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The Voice of the Black Community

Life and Religion

A talent for development
Job training program helps learning disabled boost their employment skills
 
Published Thursday, June 4, 2009 7:00 am
by Ryanne Persinger

Amy Turner went from being an art participant to becoming the instructor’s right hand.

PHOTO/CALVIN FERGUSON
Amy Turner creates a glass mosaic at a job skills training program sponsored by Goodwill Industries of the Southern Piedmont.


She’s learning how to draw, paint and create mosaics through the Goodwill Industries of the Southern Piedmont’s Employment Skills Training program, which provides job skills training for the intellectually disabled and mentally ill.


Art is the talent Turner has mastered. She’s so good at it that she helps production-training supervisor Constance Mitchell get the class started when she’s going to be late.


“I like crafts,” Turner, 37, said. “I really love to do this,” she added, while piecing together a mosaic of a pear, apple and banana using stained glass.


She goes to Goodwill on Freedom Drive at least three times a week.


Turner says she has learned to appreciate art.


“I see a difference in (Turner),” Mitchell said. “She really loves the craft. I see a glow in her.”


Turner and Mitchell have talked about furthering her love of art by taking some classes.


“We’ve looked into the Art Institute,” Mitchell said. “We’ve talked about her goals.”


Turner is one of 68 participants in the Goodwill program, which teams up with the Charlotte Art League Gallery. The late Carole Stockton of CAL spearheaded the partnership.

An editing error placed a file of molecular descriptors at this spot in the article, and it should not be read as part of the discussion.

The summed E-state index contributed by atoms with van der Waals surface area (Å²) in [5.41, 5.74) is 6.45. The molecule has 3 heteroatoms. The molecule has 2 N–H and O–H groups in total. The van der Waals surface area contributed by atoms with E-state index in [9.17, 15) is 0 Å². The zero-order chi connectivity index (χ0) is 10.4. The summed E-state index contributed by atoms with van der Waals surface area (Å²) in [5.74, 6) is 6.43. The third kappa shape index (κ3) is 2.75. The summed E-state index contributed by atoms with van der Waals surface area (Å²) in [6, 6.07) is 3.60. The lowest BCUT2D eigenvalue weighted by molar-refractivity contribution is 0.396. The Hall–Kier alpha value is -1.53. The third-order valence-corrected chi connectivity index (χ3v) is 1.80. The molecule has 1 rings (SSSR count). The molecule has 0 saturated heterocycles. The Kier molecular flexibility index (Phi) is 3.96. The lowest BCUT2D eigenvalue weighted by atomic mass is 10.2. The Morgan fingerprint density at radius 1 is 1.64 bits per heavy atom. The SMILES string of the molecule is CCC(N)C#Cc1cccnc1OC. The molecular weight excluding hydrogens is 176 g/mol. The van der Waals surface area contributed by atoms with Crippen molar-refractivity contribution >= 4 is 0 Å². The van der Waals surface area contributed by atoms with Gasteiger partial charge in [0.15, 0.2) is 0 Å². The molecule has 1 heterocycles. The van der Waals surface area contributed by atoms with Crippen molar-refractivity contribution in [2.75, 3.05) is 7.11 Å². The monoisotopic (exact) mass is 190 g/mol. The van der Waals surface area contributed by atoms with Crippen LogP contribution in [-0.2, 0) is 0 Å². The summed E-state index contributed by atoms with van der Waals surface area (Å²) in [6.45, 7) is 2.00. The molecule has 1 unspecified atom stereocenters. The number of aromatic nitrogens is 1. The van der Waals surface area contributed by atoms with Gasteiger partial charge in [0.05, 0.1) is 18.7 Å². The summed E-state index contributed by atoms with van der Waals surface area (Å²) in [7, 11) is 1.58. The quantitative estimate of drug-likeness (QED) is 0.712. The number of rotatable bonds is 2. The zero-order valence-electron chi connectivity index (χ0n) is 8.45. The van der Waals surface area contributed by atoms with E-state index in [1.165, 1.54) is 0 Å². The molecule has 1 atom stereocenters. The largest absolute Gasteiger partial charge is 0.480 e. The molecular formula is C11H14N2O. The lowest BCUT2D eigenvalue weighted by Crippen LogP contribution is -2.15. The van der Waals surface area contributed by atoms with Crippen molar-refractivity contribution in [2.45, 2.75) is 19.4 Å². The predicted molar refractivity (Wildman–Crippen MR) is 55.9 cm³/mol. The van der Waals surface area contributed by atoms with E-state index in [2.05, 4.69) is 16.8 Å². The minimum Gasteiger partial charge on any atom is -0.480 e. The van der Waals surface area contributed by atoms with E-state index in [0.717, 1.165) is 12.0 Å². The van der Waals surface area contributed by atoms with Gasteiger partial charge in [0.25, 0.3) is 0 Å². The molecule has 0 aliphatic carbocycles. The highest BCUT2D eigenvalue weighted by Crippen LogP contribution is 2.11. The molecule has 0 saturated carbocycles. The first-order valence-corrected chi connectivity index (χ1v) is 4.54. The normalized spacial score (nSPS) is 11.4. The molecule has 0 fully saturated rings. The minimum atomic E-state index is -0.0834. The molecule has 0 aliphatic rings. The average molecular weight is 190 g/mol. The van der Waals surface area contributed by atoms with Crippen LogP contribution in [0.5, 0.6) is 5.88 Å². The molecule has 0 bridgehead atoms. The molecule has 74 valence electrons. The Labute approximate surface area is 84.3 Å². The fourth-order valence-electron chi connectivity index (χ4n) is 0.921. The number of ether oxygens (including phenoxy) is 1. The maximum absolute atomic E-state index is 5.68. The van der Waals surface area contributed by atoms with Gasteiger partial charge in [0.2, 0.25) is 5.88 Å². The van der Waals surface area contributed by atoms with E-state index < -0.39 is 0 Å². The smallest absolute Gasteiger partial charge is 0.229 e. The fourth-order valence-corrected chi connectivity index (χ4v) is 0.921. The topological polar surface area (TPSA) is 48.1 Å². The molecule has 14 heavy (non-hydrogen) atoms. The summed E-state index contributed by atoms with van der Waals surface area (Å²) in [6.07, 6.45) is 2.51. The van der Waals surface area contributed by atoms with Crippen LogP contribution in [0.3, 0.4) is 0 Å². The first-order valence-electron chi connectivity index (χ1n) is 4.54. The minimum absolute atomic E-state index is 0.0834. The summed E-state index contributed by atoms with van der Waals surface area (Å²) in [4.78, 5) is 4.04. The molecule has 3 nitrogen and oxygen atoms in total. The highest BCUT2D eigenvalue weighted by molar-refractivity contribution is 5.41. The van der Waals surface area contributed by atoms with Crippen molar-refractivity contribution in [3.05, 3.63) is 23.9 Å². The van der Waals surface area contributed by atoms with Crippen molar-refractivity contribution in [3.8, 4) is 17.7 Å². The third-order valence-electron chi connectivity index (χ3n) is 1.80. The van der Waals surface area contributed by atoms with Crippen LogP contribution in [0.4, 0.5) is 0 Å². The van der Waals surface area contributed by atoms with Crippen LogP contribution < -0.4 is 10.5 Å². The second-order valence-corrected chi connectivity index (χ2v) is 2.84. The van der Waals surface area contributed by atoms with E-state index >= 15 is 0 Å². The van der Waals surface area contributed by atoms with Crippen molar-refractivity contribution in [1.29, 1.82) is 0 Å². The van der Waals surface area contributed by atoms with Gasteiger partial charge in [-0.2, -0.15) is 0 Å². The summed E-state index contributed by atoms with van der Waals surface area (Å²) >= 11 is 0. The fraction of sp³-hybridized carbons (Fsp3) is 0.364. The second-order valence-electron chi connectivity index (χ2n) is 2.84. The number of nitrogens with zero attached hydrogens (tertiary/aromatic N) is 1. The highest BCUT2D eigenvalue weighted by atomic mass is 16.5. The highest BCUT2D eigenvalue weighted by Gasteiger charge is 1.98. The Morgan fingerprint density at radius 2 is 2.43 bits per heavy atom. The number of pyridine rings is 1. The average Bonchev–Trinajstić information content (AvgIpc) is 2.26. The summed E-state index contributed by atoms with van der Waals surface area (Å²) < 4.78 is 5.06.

During the second annual reception, CAL will feature Goodwill participants’ work during the month-long exhibit of “Color My Dreams.” The event kicks off with a reception from 6-9 p.m. June 5 at the CAL, 1517 Camden Road and will highlight 70 to 90 pieces or artwork.
It’s a partnership that CAL artists Tina Alberni and Sandra Gray are proud of.


“When (participants) reach a point of where they say ‘I did this,’ it is a point of self-identity and self-esteem for them,” said Gray, who has been teaching watercolors and acrylic. “And they are given that gratification by people who have seen their work and know what they’ve done.”


Alberni, who paints mixed media using pastels, prints and oil, said it’s mutually rewarding for her to see an up and coming artist feel proud when they finish something. 


“It just brings out their talent,” Alberni said. “It’s such a benefit.”


Diane Hoff-Weekley, Goodwill’s director of vocational and workforce development services, says the art provides another outlet for participants to be proud of themselves. 


“This has been a great thing,” she said. “Maybe they don’t have the communication skills, but they can express things this way (through art).”


For Turner, she’s not only learned how to create mosaics but has learned some personal things as well.


“This art teaches you patience,” she added. “And it’s a good stress reliever too.”


“Color My Dreams” will be open from 11 a.m.-3 p.m. Monday through Friday. It’s additionally open from 6-9 p.m. Friday, 11 a.m. to 3 p.m. Saturday and 1-5 p.m. Sunday. For more information, call (704) 376-2787 or visit: www.charlotteartleague.org.


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